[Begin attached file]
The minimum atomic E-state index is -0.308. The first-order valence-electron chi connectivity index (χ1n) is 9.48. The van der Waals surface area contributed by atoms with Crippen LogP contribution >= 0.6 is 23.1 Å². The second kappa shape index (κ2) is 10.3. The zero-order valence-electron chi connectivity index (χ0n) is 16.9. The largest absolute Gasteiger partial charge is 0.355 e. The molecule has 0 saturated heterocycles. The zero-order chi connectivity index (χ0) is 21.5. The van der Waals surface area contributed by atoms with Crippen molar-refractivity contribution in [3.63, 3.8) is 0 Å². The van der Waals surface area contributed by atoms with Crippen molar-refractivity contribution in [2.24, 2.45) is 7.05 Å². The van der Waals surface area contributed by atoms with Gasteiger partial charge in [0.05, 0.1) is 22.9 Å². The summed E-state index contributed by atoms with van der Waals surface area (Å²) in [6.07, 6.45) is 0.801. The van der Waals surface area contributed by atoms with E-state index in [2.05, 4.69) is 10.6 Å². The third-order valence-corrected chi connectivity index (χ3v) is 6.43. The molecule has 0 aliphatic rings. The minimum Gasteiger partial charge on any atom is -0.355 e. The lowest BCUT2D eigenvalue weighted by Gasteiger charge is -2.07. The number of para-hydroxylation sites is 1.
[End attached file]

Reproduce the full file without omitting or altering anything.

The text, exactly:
The minimum atomic E-state index is -0.308. The first-order valence-electron chi connectivity index (χ1n) is 9.48. The van der Waals surface area contributed by atoms with Crippen LogP contribution >= 0.6 is 23.1 Å². The second kappa shape index (κ2) is 10.3. The zero-order valence-electron chi connectivity index (χ0n) is 16.9. The largest absolute Gasteiger partial charge is 0.355 e. The molecule has 0 saturated heterocycles. The zero-order chi connectivity index (χ0) is 21.5. The van der Waals surface area contributed by atoms with Crippen molar-refractivity contribution in [3.63, 3.8) is 0 Å². The van der Waals surface area contributed by atoms with Crippen molar-refractivity contribution in [2.24, 2.45) is 7.05 Å². The van der Waals surface area contributed by atoms with Gasteiger partial charge in [0.05, 0.1) is 22.9 Å². The summed E-state index contributed by atoms with van der Waals surface area (Å²) in [6.07, 6.45) is 0.801. The van der Waals surface area contributed by atoms with E-state index in [2.05, 4.69) is 10.6 Å². The third-order valence-corrected chi connectivity index (χ3v) is 6.43. The molecule has 0 aliphatic rings. The minimum Gasteiger partial charge on any atom is -0.355 e. The lowest BCUT2D eigenvalue weighted by Gasteiger charge is -2.07. The number of para-hydroxylation sites is 1.